The Waitomo Group opens its first Wellington station in Upper Hutt this week, the only low-cost fuel supplier to enter the capital market so far.
The first Wellington fuel stop on Fergusson Drive brings price competition to the Wellington region as part of the company's nationwide expansion. A second Wellington site, Waitomo Tinakori, will open at Old Hutt Road in Thorndon in mid-July.
Wellington has paid higher fuel prices than the rest of the country because so far it lacked a low-cost supplier to compete with the large chains that operate manned stations.
The 24-hour unmanned fuel stop will serve both retail and commercial customers.
For 48 hours from noon on Tuesday May 14, Waitomo will reduce gasoline costs by more than its standard price, as a unique offering by selling Unleaded 91 at $ 1,899 per liter, Premium in $ 2,029 per liter and diesel at $ 1,199 per liter.
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Waitomo's chief executive Jimmy Ormsby said that was an important milestone for the company.
"The drivers down here have been suffering from the bomb for so long, and we are happy to correct that.
"From the huge response we had, you can tell what that means to Upper Hutt drivers. Not bad for a small third-generation Waikato family business to be the halt to Wellington's oil prices," Ormsby said.
The bulk fuel supplier switched to the fuel retail with its Te Uku station near Raglan in 2012, offering competition on the North Island to Gull, the fuel importer and no-frills retailer awarded with lower prices where wants her to open a station.
Known as the "Seagull Effect", prices could range up to 20c per liter in a city depending on having a Seagull station.
Gull is also on his way to the capital, announcing in March that he requested permission to build an unmanned station at Petone.
In December last year, the government decided that the competitiveness of the retail fuel market would be the first target of new powers handed over to the Trade Commission. It will look at the fuel margins; the investigation provoked by record prices at the pump.
Prime Minister Jacinda Ardern said at the time that motorists were probably being "stolen."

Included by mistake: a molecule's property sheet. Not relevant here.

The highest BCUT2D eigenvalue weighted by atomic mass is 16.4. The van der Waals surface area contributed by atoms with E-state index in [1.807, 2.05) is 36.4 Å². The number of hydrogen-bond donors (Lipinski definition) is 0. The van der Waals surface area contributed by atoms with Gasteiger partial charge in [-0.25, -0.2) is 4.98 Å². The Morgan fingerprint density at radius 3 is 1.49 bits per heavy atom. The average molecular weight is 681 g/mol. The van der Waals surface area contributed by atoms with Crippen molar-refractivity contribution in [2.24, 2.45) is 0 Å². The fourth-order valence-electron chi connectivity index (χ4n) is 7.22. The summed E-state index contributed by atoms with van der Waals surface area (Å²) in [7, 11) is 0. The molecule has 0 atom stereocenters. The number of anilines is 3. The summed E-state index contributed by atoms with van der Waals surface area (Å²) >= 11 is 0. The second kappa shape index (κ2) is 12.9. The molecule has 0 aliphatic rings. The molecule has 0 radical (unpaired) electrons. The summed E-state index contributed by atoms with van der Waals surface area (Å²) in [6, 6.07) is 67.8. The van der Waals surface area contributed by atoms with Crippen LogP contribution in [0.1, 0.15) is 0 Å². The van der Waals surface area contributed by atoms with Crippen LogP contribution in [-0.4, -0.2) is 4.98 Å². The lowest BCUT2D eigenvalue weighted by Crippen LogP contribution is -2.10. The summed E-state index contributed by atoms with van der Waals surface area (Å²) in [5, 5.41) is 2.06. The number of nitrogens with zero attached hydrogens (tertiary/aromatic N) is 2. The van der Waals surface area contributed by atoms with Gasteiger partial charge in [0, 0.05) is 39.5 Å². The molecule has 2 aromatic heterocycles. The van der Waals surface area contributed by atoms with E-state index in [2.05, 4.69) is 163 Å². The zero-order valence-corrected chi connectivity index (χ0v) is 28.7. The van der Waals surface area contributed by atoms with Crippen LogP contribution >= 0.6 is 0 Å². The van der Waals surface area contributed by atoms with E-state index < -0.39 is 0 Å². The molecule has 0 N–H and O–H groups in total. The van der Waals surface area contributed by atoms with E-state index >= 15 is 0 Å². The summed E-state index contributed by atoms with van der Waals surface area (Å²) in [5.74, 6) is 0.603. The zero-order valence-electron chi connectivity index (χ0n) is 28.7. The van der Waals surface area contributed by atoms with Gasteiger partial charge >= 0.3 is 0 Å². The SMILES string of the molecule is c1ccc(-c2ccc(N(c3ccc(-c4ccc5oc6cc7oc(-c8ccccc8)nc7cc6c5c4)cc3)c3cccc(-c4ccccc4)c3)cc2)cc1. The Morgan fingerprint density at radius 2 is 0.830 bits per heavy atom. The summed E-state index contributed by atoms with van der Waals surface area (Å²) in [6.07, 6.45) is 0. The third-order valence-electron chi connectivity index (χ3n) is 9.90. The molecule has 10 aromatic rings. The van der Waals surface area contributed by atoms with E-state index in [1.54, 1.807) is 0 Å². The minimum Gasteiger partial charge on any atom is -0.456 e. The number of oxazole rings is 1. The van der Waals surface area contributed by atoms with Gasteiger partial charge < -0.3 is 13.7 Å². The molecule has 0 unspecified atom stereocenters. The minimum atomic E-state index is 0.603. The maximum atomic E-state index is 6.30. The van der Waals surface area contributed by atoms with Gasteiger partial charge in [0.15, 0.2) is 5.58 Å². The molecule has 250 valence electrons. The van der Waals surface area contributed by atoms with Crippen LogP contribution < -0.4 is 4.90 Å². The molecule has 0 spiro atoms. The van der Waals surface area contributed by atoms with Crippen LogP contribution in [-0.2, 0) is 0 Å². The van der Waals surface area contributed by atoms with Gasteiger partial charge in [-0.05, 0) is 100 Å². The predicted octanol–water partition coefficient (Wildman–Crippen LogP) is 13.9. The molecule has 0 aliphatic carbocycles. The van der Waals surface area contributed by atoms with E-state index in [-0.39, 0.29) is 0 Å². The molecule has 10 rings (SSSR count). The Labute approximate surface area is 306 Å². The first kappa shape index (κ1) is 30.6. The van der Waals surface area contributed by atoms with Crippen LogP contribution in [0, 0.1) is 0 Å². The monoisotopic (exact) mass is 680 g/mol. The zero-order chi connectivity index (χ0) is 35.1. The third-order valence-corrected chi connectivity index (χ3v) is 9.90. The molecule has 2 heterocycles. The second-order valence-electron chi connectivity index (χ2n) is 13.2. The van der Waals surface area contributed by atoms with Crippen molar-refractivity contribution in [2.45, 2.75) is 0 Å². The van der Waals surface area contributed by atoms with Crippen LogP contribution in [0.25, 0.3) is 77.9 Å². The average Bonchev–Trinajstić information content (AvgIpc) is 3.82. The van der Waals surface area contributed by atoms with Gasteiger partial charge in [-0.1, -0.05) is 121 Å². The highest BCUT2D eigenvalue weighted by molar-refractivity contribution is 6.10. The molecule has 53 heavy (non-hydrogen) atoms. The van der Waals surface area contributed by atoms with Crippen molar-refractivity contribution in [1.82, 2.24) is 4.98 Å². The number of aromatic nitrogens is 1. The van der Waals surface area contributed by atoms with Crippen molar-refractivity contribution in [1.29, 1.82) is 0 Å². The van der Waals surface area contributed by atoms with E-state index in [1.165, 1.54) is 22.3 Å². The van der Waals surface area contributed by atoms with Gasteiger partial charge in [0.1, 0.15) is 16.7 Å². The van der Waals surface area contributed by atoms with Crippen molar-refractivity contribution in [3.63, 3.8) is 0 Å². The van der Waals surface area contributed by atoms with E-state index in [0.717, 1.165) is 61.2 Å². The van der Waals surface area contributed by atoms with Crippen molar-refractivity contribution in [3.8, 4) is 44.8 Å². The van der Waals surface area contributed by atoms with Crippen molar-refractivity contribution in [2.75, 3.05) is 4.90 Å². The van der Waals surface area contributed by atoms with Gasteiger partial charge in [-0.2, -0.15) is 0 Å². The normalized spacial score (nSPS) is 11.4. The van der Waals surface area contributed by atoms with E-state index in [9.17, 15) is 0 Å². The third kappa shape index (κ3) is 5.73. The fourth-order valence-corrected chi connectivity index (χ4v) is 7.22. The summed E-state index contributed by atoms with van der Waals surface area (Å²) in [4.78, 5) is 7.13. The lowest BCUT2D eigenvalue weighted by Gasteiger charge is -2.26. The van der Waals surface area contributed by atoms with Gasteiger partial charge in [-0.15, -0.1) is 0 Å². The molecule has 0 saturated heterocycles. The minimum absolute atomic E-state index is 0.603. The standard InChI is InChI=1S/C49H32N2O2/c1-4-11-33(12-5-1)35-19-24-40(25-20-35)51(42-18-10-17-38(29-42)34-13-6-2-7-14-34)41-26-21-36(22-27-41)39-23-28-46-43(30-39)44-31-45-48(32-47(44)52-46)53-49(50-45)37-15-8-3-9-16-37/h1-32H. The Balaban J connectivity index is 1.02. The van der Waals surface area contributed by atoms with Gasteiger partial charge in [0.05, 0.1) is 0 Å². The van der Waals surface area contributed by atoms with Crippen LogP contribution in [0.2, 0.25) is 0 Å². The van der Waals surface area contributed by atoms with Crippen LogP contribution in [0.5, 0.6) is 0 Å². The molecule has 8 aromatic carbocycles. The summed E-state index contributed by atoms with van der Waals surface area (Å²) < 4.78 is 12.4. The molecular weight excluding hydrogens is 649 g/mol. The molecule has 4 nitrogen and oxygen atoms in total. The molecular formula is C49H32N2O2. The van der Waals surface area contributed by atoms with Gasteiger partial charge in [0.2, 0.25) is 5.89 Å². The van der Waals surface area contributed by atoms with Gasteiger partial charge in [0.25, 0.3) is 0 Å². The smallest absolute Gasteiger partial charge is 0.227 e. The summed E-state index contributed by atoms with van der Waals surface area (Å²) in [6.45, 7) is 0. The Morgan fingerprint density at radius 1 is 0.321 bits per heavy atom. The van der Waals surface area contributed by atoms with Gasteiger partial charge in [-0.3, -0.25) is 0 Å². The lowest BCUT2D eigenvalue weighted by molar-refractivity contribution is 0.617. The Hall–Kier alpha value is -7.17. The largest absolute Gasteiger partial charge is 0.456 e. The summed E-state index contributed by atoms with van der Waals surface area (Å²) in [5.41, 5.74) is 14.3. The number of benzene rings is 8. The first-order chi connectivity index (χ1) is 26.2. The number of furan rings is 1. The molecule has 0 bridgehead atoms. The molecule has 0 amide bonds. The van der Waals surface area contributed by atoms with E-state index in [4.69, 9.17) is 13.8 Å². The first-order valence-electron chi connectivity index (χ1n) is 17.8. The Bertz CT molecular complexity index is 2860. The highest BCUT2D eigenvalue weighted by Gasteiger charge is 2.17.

The industry was heavily scrutinized after a leaked e-mail showed that BP, a fuel retailer, planned to contain losses in its Otaki, raising prices, hoping its rivals would do the same.
The New Zealand Automobile Association (AA) complained that fuel prices were higher in South Island and Wellington for several years.
"These higher prices in Wellington in the south were subsidizing lower prices in the rest of the North Island. It was not uncommon for Wellington South prices to be 20 c per liter higher than the rest of the North Island." chief regulation advisor, Mark Stockdale said.
With Gull also entering the Wellington market and with the operation of the two brands, prices will fall, Stockdale said.
"You can still see higher prices in Wellington's pockets."
And Christchurch, you're not being lost.
Waitomo is in the planning stage for a Christchurch station, due to open later this year, "all going well," Ormsby said.
Ormsby said there are half a dozen fuel stops in the south of the island as part of the expansion of the network, which will include its bulk business.
"We started to increase our fuel shutdown network based on the fact that our customers' transportation operators said that we really need you to grow in new areas because our operations are not just in Waikato," Ormsby said.
– The price of diesel has been corrected.